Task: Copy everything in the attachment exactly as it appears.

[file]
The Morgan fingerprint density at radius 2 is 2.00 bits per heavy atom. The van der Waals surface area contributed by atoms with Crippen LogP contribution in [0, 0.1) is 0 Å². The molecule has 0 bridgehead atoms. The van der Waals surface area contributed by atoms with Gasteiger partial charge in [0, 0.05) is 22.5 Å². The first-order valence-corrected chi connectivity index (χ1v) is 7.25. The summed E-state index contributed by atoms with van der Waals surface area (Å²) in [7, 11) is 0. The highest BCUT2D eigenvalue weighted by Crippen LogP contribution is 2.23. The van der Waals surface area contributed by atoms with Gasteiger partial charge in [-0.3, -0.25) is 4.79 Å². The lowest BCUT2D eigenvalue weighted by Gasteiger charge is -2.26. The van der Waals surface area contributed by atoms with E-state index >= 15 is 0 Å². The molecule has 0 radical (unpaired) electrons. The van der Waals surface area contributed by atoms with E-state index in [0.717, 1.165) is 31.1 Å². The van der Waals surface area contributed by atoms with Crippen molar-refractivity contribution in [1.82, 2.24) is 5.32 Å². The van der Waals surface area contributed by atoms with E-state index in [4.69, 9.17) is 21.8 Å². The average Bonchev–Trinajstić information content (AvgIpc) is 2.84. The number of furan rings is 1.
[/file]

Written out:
The Morgan fingerprint density at radius 2 is 2.00 bits per heavy atom. The van der Waals surface area contributed by atoms with Crippen LogP contribution in [0, 0.1) is 0 Å². The molecule has 0 bridgehead atoms. The van der Waals surface area contributed by atoms with Gasteiger partial charge in [0, 0.05) is 22.5 Å². The first-order valence-corrected chi connectivity index (χ1v) is 7.25. The summed E-state index contributed by atoms with van der Waals surface area (Å²) in [7, 11) is 0. The highest BCUT2D eigenvalue weighted by Crippen LogP contribution is 2.23. The van der Waals surface area contributed by atoms with Gasteiger partial charge in [-0.3, -0.25) is 4.79 Å². The lowest BCUT2D eigenvalue weighted by Gasteiger charge is -2.26. The van der Waals surface area contributed by atoms with E-state index >= 15 is 0 Å². The molecule has 0 radical (unpaired) electrons. The van der Waals surface area contributed by atoms with E-state index in [0.717, 1.165) is 31.1 Å². The van der Waals surface area contributed by atoms with Crippen molar-refractivity contribution in [1.82, 2.24) is 5.32 Å². The van der Waals surface area contributed by atoms with E-state index in [4.69, 9.17) is 21.8 Å². The average Bonchev–Trinajstić information content (AvgIpc) is 2.84. The number of furan rings is 1.